We want to try to be as scientific as possible. At the same time, it's hard to be super scientific on the private companies, because there can be limited data.
Ten 'market movers' are publicly traded, fast-growing cloud ISVs such as Atlassian, Okta and Shopify, along with industry cloud players nCino and Veeva. The most difficult picks were the private companies that make up the top ten 'market challengers', ranging across data intelligence, headless commerce and content, process management and workflow automation, low-code tooling and security. With the key criteria being the size and scope of these companies' partner ecosystems, those with the largest valuation or revenues don't always make the cut. The selection is also restricted to ISVs that Tercera considers part of what it calls the 'third wave' of cloud computing.
Cloud consulting success factors
The report doesn't take the next step and name the top consultancies in each of those ecosystems — that would be giving away too much of Tercera's own 'secret sauce', says Barbin. As such it's of less interest to enterprise buyers trying to choose their consulting partner when implementing one of these up-and-coming cloud technologies. Instead I asked Barbin what advice he offers professional services entrepreneurs when setting out to build a successful practice or start-up venture in the field. He singles out focus as the most important factor. As he explains:
Too many partners too fast can be a risk. As you get to some level of scale — 50-100, 100-200 — you can afford to have a broader suite of partnerships. But as we know, managing some of these ISV partnerships, that's real work. Their sales reps change, they add new products and services themselves. If you're a $10 million business and you want to have five partnerships, frankly, that's a red flag to us. If you're a $50 million firm, and you want to have two or three, that makes sense, but you can't have too many too fast either.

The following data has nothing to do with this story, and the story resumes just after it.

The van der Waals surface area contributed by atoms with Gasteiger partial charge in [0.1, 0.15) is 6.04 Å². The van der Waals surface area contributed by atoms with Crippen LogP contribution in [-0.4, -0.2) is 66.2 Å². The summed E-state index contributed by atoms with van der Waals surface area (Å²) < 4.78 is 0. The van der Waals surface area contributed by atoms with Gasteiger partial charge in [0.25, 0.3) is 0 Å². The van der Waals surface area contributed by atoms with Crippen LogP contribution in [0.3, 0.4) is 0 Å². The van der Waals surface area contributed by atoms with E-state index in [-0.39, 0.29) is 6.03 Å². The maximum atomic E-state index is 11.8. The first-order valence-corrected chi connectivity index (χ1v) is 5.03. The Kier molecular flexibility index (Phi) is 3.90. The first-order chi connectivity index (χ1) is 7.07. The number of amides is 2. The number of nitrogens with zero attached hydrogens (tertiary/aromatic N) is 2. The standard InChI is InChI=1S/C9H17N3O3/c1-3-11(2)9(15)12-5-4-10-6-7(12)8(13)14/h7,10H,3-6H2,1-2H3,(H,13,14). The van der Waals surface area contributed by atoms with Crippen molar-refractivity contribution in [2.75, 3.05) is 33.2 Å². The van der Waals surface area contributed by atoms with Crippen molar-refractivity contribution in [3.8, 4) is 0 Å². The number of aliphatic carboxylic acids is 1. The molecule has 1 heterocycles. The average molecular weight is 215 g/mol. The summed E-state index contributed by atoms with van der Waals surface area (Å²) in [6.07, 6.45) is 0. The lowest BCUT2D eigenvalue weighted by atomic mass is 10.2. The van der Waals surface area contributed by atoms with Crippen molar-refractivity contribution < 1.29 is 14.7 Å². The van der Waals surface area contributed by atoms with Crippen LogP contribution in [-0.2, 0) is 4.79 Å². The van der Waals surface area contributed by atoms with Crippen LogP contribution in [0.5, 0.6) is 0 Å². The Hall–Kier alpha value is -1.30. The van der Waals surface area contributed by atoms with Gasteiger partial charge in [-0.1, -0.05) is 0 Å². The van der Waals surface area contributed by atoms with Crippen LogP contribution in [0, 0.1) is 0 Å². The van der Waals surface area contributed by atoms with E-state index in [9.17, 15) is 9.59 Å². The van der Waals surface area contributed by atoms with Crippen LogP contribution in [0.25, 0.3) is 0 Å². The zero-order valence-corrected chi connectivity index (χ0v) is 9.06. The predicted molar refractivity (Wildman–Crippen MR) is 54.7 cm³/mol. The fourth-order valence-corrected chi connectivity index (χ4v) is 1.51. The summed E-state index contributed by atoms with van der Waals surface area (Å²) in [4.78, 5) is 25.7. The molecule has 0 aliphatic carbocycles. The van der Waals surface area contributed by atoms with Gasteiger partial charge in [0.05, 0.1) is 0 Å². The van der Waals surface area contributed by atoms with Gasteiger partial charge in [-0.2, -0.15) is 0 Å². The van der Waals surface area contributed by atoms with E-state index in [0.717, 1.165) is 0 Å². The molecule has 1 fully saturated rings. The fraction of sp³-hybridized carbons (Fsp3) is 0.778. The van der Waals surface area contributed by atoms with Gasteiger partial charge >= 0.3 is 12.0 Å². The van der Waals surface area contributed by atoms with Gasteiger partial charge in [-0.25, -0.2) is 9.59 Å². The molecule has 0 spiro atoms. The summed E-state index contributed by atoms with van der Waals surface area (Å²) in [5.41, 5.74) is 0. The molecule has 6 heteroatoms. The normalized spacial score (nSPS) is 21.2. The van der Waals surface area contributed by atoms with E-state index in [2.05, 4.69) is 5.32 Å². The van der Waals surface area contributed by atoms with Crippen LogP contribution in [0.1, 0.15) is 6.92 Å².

Building the relationship with the ISV is crucial, he says. Especially for a start-up business, it's best to focus on a specific segment of its target market. He elaborates:
Having an anchor, and really treating that as your primary business offering, where you are pretty laser-focused on an industry or two, a customer segment or two, and treating that ISV like a huge customer, not just a partner.
As you look to go partner with, whether it's a databricks or a HashiCorp, you pick one of them. Think very much as, this is a $10-20 million account. How am I going to service that account? What are two or three things I'm going to do for them? And not go too broad too fast. A lot of these partners, they serve the large enterprise, medium enterprise, small enterprise, they serve eight industries, they're in every geography. Pick one or two customer segments, one or two industries, and one or two geographies, typically one geography.